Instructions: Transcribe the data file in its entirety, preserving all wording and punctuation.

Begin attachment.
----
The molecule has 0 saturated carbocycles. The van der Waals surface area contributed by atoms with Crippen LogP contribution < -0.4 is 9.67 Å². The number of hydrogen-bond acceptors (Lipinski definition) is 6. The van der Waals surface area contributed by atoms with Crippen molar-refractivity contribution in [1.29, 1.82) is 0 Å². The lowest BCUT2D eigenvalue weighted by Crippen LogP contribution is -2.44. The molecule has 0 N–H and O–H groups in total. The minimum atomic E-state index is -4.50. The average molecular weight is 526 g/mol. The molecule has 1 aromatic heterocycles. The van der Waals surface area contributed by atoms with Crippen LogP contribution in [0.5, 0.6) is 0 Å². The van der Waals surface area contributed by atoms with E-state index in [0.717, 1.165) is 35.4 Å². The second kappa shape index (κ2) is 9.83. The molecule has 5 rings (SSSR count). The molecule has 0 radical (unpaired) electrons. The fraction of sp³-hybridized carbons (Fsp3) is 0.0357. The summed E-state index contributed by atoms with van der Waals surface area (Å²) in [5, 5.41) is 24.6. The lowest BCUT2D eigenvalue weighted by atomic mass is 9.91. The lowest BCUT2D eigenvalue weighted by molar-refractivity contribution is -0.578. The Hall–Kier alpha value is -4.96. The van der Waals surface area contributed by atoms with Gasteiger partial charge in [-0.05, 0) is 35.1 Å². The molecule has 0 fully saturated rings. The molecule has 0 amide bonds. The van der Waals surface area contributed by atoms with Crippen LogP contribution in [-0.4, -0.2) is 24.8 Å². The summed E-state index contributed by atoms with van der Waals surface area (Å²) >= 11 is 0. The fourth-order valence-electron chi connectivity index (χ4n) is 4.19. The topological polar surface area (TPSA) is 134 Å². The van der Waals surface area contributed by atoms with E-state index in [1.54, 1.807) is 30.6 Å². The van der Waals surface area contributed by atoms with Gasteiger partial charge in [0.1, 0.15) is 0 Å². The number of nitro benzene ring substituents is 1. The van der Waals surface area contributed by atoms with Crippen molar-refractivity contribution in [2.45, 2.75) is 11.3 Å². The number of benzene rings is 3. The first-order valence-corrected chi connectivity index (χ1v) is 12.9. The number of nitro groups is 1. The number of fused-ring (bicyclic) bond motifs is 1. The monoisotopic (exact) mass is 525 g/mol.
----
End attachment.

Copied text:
The molecule has 0 saturated carbocycles. The van der Waals surface area contributed by atoms with Crippen LogP contribution < -0.4 is 9.67 Å². The number of hydrogen-bond acceptors (Lipinski definition) is 6. The van der Waals surface area contributed by atoms with Crippen molar-refractivity contribution in [1.29, 1.82) is 0 Å². The lowest BCUT2D eigenvalue weighted by Crippen LogP contribution is -2.44. The molecule has 0 N–H and O–H groups in total. The minimum atomic E-state index is -4.50. The average molecular weight is 526 g/mol. The molecule has 1 aromatic heterocycles. The van der Waals surface area contributed by atoms with Crippen LogP contribution in [0.5, 0.6) is 0 Å². The van der Waals surface area contributed by atoms with E-state index in [0.717, 1.165) is 35.4 Å². The second kappa shape index (κ2) is 9.83. The molecule has 5 rings (SSSR count). The molecule has 0 radical (unpaired) electrons. The fraction of sp³-hybridized carbons (Fsp3) is 0.0357. The summed E-state index contributed by atoms with van der Waals surface area (Å²) in [5, 5.41) is 24.6. The lowest BCUT2D eigenvalue weighted by atomic mass is 9.91. The lowest BCUT2D eigenvalue weighted by molar-refractivity contribution is -0.578. The Hall–Kier alpha value is -4.96. The van der Waals surface area contributed by atoms with Gasteiger partial charge in [-0.05, 0) is 35.1 Å². The molecule has 0 fully saturated rings. The molecule has 0 amide bonds. The van der Waals surface area contributed by atoms with Crippen LogP contribution in [-0.4, -0.2) is 24.8 Å². The summed E-state index contributed by atoms with van der Waals surface area (Å²) >= 11 is 0. The fourth-order valence-electron chi connectivity index (χ4n) is 4.19. The topological polar surface area (TPSA) is 134 Å². The van der Waals surface area contributed by atoms with E-state index in [1.54, 1.807) is 30.6 Å². The van der Waals surface area contributed by atoms with Gasteiger partial charge in [0.1, 0.15) is 0 Å². The number of nitro benzene ring substituents is 1. The van der Waals surface area contributed by atoms with Crippen molar-refractivity contribution in [2.45, 2.75) is 11.3 Å². The number of benzene rings is 3. The first-order valence-corrected chi connectivity index (χ1v) is 12.9. The number of nitro groups is 1. The number of fused-ring (bicyclic) bond motifs is 1. The monoisotopic (exact) mass is 525 g/mol.